Organizations of the poor
Back to Home page
Monitoring systems occasionally incorporate elements of action research. A water and sanitation project in northern Bangladesh elaborated a Gender Analytic Framework to help organized public conversations on gender roles in household, village and local government. Trained volunteers facilitated sessions and recorded responses to 29 gender-related items in 988 villages during four years. "I myself went to see the Chairman!" (2014, together with several others) analyzes the change in gender role attitudes with the help of Rasch scales. The tool achieves two things: It provides a summary attitude measure out of a large heterogeneous material. It thus makes gender attitudes amenable to analysis in terms of community baseline attributes, WatSan project inputs and pre-existing local attitudes.
"Personal skills and social action" (2013, together with several others) is a sociological history of the 35-year effort, by Friends In Village Development Bangladesh (FIVDB), to create and amplify adult literacy training when major donors and leading NGOs had opted out of this sector. It is written in Amartya Sen's perspective that
"Illiteracy and innumeracy are forms of insecurity in themselves. Not to be able to read or write or count or communicate is itself a terrible deprivation. And if a person is thus reduced by illiteracy and innumeracy, we can not only see that the person is insecure to whom something terrible could happen, but more immediately, that to him or her, something terrible has actually happened".
The study leads the reader from theories of literacy and human development through adult literacy in Bangladesh and the expert role of FIVDB to the learners' experience and a concept of communicative competency that opens doors of opportunity. Apart from organizational history, the empirical research relied on biographic interviews with former learners and trainers, proportional piling to self-evaluate relevance and ability, analysis of test scores as well as village development budget simulations conducted with 33 Community Learning Center committees. A beautifully illustrated printed version is available from FIVDB.
Development NGOs are under increasing pressure to demonstrate impact. The methodological rigor of impact studies can challenge those with small research staffs and/or insufficient capacity to engage with outside researchers. "Reflections on research processes in a development NGO: FIVDB's survey in 2013 of the change in household conditions and of the effect of livelihood trainings" (2013, with several others) grapples with some related dilemmas. On one side, it is a detailed and careful account of how a qualitative methodology known as "Community-based Change Ranking" and data from previous baseline surveys were combined to derive an estimate of the livelihood training effect distinct from highly diverse changes in household conditions. In the process, over 9,000 specific verbal change statements were condensed into a succinct household typology. On the other side, the report discusses challenges that regularly arise from the study design to the dissemination of findings. The choice of an intuitive impact metric (as opposed to one that may seem the best in the eyes of the analyst) and the communication of uncertainty in the findings are particularly critical.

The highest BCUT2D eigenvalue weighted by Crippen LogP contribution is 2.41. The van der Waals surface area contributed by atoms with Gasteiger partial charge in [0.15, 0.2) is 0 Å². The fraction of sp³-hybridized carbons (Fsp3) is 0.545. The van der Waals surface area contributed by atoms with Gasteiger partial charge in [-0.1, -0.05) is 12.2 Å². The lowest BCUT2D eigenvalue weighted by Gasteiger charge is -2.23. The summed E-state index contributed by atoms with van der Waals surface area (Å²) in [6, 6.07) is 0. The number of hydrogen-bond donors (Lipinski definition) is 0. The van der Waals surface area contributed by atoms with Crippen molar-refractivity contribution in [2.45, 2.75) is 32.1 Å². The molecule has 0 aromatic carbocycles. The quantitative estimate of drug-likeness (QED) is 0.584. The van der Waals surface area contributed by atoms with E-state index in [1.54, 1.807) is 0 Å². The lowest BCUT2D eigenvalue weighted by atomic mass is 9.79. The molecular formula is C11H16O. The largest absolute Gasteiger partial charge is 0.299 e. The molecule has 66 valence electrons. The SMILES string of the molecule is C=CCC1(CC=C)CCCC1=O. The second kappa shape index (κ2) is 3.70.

In "Poor areas, or only poor people?", Ravallion and Wodon (1999) demonstrated "significant and sizable geographic effects on living standards after controlling for a wide range of nongeographic characteristics of households" . Together with Reazul Karim and others (2013), I continue this line of investigation in "Poverty or Location?", a study of an area of 988 villages and hamlets in northern Bangladesh. We use three-level models (village, electoral ward and Union) of the effects of socio-economic and locational factors on water and sanitation outcomes and, for comparison, on access to post-primary education and to health care. We find that these effects vary by institutional domain, but that the question has to be rephrased as "poverty, location and institutions".
"It takes a village to put a child through school - Can community literacy substitute for parental literacy?" (2012, together with Wasima Samad Chowdhury) tests the relationship between parental literacy, community literacy rates and the primary school success of over 9,000 adolescents enumerated in a large village baseline survey in northeastern Bangladesh. It finds that chances to complete Primary Class V are very similar for children of illiterate parents in high-literacy villages and for those of two literate parents in low-literacy villages.
We investigate the mechanisms through which this substitution effect operates. Besides multi-level regression models, we rely on case studies of students and their environment as well as on Qualitative Comparative Analysis (QCA) (see table). We identify six pathways to primary school completion. The literate environment always works together with other enablers, such as being a girl student or from a wealthier household. In high-literacy villages, children - also those of illiterate parents - find resourceful supporters more easily. Anecdotically, friendships with fellow students from better-off families help, not only in studies, but also with school authorities. For school success, the substitution between parental and community literacy is real, if mediated by other factors.
Microfinance research has traditionally advanced in two directions. In an institutional perspective, the focus has been on the financial sustainability of the provider. Alternatively, the impact on the customers is observed, chiefly in terms of poverty reduction. "RDRS and the Poor: Microfinance as Partnership" bridges those perspectives. The study, by RDRS Bangladesh, evaluates the experience of a large, multisectoral development NGO, at a time when the philosophical and political climate for microfinance has grown harsher, and a nuanced viewpoint from the grassroots deserves to be heard.